This Day in Geek History: January 25
Alexander Graham Bell inaugurates the first transcontinental telephone service in the United States with a phone call placed from New York City to his colleague Dr. Thomas Watson in San Francisco, California. Bell, age 68, makes the ceremonial first call and speaks the first complete sentence transmitted by telephone across a continent, “Mr. Watson, come here. I want you!” The circuit consists of 2,500 tons of copper wire, 130,000 poles, and three vacuum tube repeaters.
R.U.R. (Rossum’s Universal Robots) by Karel Čapek premieres at the National Theater in Prague, Czechoslovakia. The play marks the first use of the term “robot,” which Capek coined from the Czech word “robota,” which is the word for the labor serfs were required to perform on their masters’ land. In the play, the robots, molded from a chemical batter, are created to replace human labor, so that men can be freed of their cares, but the robots go on a rampage, killing all the humans but one. The word “Robot” will come into use in the English language in 1923. The first human death caused by a robot in real life will occur on the fifty-eighth anniversary of the play’s premiere, in 1979.
The University of Iowa launches low definition television station W9XK, the first educational television service in the United States.
Thomas T. Goldsmith, Jr. and Estle Ray Mann file a patent application for the first video game, which they describe as the “Cathode-Ray Tube Amusement Device.” The game was a missile simulator inspired by radar displays from World War II. It uses eight vacuum tubes to simulate a missile firing at a target. Knobs are used to adjust the curve and speed of the missile. The patent will be granted on December 14, 1948.
“Hong Kong” becomes the first television program to be aired at different times on the same evening by a network.
President John F. Kennedy holds the first presidential news conference to be broadcast live on radio and television.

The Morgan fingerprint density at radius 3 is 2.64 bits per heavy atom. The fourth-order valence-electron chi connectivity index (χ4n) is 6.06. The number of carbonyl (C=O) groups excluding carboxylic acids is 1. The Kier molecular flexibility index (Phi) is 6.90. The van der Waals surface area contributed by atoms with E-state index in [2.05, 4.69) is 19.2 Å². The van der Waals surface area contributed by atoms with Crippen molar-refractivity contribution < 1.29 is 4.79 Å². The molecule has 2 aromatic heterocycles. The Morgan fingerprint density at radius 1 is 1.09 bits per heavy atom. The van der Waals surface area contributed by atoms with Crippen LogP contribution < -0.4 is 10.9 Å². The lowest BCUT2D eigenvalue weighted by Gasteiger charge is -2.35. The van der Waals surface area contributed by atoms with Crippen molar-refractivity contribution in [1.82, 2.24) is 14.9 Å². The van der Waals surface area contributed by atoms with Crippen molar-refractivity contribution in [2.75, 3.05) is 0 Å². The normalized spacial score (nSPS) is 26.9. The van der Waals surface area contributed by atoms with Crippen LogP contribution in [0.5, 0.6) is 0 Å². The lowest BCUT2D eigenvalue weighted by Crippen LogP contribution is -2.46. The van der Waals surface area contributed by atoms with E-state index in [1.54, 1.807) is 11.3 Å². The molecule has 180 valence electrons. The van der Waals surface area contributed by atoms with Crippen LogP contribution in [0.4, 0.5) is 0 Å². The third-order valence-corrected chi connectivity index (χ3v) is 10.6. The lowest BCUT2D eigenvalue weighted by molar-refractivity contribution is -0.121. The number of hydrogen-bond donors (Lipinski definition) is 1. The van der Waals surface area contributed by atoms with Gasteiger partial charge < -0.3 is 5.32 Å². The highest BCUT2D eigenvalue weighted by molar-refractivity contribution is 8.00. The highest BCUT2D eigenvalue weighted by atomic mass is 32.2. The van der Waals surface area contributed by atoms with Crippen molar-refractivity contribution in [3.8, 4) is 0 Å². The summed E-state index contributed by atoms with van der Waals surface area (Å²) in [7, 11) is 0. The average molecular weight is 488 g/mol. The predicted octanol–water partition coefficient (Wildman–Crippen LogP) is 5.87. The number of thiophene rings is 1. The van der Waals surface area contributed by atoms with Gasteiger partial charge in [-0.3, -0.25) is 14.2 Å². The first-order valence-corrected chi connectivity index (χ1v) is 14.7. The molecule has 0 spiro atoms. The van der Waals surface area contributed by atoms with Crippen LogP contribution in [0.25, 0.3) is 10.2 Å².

In Flint, Michigan, Robert Williams, age 25, becomes the first human ever killed by a robot. The accident occurs at the Ford Motor Company. The robot’s purpose was to retrieve parts from storage. When the robot proved to be too slow, Williams went to retrieve a part from the bin himself, and the mechanical arm hit him in the head, killing him instantly. Williams family will later file a US$10 million lawsuit against Unit Handling Systems, the manufacturer of the robot, and it will be granted a victory after the jury deliberates for two and a half hours. Ironically, Williams’ death falls on the anniversary of the premiere of the play that introduced the term “robot,” R.U.R.
NASA launches the Infrared Astronomical Satellite (IRAS), which will become the first space-based observatory to perform a survey of the entire sky at infrared wavelengths. Visit the official IRAS website.
The Star Trek: The Next Generation episode “Angel One” first airs. (No. 114) In it, the Enterprise’s mission takes it to a world dominated by women in a search for a shipwrecked crew. Memory Alpha entry
Version 1.11 of RemoteAccess BBS is released.
The Star Trek: The Next Generation episode “Ship in a Bottle” first airs. (No. 612) In it, Barclay accidentally reactivates the Professor Moriarty holodeck character, who seizes control of the Enterprise from the holodeck. Memory Alpha entry
A federal grand jury for the Western District of Tennessee returns a twelve-count indictment against Robert and Carleen Thomas, the operators of the Amateur Action BBS for conspiracy to violate federal obscenity laws, shipping obscene materials, and one count of causing the transportation of materials depicting minors engaged in sexually explicit conduct. Amateur Action BBS is a bulletin board service specializing in the distribution of amateur pornographic photos and video. On December 2, 1994, Robert and Carleen will be sentenced to 37 and 30 months in prison, respectively. This is the first case of a BBS owner being prosecuted for the content of their BBS based on the standards of a community in a different state.
The U.S. Deep Space Probe Science Experiment (DSPSE), also known as the Clementine Lunar Orbiter is launched on a mission to test an array of sensors and experimental probe components. It will map the surface of the Moon from lunar orbit from February 6 and May 5, 1994, using a laser to generate the first topographic lunar map before it is lost.
Servers at the University of Seville servers are hacked by “Zyklon”.
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